the Enhanced Productivity Programme (EPP), Customs and Excise Department
is required to deliver a saving of $91.5 million over three years from
2000-01 to 2002-03, equivalent to 5% of its baseline operating expenditure.
As the bulk of the Department's operating expenditure is on personal
emoluments, the savings will inevitably have to come mostly from the
deletion of posts. In the three EPP years, we plan to delete 287 posts
to yield a saving of $79.9 million in salary payment and reduce the
expenditure on personnel related allowances and departmental expenses
by $2.9 million and $8.7 million respectively to achieve the saving
287 posts that we plan to delete over the three EPP years, we expect
half of them (146) to come from the implementation of an "Open
Bond System" in 2002-03 which aims to remove the requirement for
Customs attendance at bonded warehouses for dutiable goods.
dutiable goods including liquor, tobacco and tobacco products imported
into or manufactured in Hong Kong are required to be stored in bonded
warehouses licensed under the Dutiable Commodities Ordinance (Cap. 109)
until duty is paid or duty liability is acquitted (such as on export
or being entered for concessional use). The warehouses are controlled
under a closed bond environment in which Customs attendance is required
to supervise the physical movements of the dutiable goods, vanning and
devanning and all operations-in-bond such as sampling, blending, bottling,
denaturing, remarking, repacking and destruction, to protect Government
Open Bond System, Customs attendance at the warehouses will be removed.
Instead, warehouse operators will be held responsible for ensuring the
safekeeping and accurate reporting of the dutiable goods in the warehouses
through a regime of self-regulation. We shall monitor and control compliance
through alternative strategies such as the application of strict licensing
criteria and operating conditions and through compliance activities
such as documentary verification, random checking and post-transaction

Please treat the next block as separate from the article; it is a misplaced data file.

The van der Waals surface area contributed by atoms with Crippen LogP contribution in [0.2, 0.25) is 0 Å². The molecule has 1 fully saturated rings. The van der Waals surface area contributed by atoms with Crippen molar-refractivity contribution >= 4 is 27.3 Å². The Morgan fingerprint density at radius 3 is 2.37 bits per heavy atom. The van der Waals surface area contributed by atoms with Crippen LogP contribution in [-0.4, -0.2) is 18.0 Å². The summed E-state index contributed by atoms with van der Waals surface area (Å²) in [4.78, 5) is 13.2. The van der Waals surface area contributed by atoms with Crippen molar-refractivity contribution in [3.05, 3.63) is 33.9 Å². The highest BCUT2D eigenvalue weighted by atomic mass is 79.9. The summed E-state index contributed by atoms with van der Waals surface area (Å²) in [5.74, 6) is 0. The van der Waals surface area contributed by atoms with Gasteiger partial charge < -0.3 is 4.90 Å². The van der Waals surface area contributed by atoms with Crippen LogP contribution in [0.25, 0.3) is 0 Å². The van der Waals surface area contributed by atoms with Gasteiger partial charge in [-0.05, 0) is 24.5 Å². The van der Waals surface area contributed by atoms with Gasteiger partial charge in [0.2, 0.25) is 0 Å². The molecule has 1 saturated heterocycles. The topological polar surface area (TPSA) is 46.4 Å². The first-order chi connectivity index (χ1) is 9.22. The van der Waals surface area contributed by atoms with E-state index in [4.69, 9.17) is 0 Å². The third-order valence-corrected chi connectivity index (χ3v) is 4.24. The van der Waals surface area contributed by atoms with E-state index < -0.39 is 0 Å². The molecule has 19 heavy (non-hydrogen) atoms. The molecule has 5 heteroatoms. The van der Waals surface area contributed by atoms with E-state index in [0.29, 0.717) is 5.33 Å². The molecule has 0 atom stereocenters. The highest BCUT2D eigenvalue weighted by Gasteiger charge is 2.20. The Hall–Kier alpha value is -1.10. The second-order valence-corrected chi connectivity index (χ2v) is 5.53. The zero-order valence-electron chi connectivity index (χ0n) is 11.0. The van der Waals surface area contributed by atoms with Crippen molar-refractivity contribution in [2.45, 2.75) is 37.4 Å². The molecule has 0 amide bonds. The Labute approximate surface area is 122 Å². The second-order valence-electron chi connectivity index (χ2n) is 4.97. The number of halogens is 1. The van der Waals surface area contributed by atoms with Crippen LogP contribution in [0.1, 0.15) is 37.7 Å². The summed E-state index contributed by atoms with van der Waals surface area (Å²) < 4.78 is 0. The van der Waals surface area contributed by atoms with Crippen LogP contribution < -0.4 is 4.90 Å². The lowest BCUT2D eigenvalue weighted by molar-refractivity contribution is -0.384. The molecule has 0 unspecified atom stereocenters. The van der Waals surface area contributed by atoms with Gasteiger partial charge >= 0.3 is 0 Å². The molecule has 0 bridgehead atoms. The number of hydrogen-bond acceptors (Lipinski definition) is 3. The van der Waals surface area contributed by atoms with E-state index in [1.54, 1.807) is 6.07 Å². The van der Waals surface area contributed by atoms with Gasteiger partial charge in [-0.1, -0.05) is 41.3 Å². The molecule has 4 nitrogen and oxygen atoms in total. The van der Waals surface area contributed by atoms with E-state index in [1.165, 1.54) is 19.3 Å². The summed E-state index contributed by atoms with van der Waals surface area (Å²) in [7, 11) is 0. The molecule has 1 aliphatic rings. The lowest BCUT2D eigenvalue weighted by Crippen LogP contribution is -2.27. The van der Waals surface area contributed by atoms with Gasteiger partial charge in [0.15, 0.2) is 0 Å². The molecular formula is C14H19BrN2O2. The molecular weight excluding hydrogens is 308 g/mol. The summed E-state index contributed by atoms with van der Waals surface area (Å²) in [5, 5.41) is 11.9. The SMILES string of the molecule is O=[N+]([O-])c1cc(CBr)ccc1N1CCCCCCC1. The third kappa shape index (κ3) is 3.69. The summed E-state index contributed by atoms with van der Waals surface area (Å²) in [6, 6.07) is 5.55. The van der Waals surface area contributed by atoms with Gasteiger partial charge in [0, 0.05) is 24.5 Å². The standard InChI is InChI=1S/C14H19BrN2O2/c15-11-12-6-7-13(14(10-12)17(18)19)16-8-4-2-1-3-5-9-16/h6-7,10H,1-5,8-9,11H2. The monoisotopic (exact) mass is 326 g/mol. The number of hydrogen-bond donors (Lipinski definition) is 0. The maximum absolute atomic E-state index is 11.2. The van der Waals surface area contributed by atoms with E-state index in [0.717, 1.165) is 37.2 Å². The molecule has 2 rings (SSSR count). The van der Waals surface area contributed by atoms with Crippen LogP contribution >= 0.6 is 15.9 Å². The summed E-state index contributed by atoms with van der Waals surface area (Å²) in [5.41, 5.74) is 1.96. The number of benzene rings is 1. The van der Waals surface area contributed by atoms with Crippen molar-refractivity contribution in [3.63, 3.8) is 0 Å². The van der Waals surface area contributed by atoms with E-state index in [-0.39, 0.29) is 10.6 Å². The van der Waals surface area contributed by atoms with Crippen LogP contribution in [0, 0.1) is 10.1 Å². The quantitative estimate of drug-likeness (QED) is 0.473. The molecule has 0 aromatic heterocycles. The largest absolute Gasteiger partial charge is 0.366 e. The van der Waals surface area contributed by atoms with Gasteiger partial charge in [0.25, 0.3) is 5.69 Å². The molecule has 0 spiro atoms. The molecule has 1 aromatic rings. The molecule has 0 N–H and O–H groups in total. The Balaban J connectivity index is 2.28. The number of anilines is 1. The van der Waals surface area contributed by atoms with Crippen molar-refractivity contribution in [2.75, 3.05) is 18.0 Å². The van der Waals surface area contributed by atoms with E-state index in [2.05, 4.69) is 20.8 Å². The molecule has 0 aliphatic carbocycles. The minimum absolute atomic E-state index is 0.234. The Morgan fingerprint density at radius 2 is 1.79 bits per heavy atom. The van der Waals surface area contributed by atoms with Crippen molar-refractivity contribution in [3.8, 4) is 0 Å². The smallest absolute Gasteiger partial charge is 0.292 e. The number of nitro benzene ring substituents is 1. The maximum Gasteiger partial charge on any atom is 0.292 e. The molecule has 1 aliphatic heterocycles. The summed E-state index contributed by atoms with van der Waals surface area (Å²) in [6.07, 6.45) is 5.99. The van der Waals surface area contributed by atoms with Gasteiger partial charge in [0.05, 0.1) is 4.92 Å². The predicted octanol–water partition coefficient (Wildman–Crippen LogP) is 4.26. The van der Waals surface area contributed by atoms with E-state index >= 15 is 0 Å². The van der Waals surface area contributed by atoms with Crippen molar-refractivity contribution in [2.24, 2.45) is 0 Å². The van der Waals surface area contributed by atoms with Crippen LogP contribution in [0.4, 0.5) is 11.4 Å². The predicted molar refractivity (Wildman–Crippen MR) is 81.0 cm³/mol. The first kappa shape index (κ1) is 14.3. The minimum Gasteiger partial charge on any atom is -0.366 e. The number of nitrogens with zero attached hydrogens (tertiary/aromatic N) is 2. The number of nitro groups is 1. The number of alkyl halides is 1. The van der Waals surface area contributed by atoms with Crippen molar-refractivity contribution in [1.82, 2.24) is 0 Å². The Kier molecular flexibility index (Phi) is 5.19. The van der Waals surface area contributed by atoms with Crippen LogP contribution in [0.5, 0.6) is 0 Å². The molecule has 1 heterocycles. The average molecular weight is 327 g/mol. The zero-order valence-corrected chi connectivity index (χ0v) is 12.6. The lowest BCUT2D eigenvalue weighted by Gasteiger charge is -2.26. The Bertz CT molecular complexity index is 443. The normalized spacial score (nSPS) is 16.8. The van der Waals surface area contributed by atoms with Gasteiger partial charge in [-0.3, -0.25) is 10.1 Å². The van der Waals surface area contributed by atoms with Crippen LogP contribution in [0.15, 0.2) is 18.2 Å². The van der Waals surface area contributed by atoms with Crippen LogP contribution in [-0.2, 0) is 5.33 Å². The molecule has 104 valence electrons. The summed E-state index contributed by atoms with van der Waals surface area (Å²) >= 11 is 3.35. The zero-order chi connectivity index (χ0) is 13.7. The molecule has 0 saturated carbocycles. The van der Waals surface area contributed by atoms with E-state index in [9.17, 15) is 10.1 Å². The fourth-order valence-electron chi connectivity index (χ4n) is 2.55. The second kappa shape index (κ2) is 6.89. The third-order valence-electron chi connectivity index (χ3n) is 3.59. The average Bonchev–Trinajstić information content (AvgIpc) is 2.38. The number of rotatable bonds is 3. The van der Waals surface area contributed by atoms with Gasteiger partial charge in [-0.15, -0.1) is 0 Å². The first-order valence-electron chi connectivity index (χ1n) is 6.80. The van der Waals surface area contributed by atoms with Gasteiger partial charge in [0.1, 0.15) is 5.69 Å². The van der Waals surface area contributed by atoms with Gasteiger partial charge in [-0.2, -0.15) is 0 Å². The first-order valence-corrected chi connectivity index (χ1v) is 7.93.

auditing. These arrangements will provide sufficient safeguards against
the loss of Government revenue.
launched a pilot scheme since January 2001 to try out the System for
six months with five randomly selected warehouses, with a view to gathering
useful information and experience to facilitate our consideration on
and preparation for the full implementation of the System. Should the
outcome of the pilot scheme suggest that an open bond system is feasible
and will not give rise to a higher risk of revenue loss, we aim to implement
the system in June 2002, after taking into account the time needed to
complete the necessary legislative amendments.
the implementation of the Open Bond System, we shall be able to save
146 posts with a saving of $36 million. This is a typical example to
illustrate that if we care to review and change the way that we do our
business, there are always benefits to gain.
We do not
intend to give a detailed account here on the specific measures taken
to deliver the other 141 posts as they can be found in our EPP reports.
would like to share with you the method we used to identify these posts.
the process, we held meetings with the Heads of our Major Formations
in mid 1999 to provide them with a clear understanding of the EPP and
invited them to work out their manpower saving proposals. We have determined
right from the beginning that we should allow full participation of
our Heads of Major Formations in designing their respective plans because
we believed that as they were the ones who managed their day-to-day
business they should be in the best position to identify the areas where
there were scope for manpower savings. At the Headquarters level, we
only set down the target savings in each of the three EPP years and
the two basic principles for them to follow, which are -
should be no downgrading of the level and quality of our services; and
staff redundancy should arise as a result of the implementation of the
we adopted encouraged the Heads of our Major Formations to critically
examine their work processes and procedures, work priorities, organization
structure, manpower deployment, etc. As a result, they were able to
come up with a great variety of manpower saving proposals through different
ways to enhance productivity. As these proposals were worked out by
the Major Formations having regard to their specific situations and
operational needs rather than being imposed on them, we see such a strong
sense of ownership of these proposals that we are confident of their
involving all our Major Formations in devising the EPP plan, we also
attach great importance to consultation with our staff as the success
of the plan depends very much on the support of a committed workforce.
In this respect, we have held regular consultation sessions with our
staff through the Departmental Consultative Committee and meetings with
our staff associations to explain our EPP plan to them and to address
their concerns. We have also publicized our EPP plan in our departmental
newsletter for general information. We shall continue to consult our
staff on future changes to the EPP plan, if any, and keep them abreast
of the progress of the implementation of the plan.
Customs and Excise Department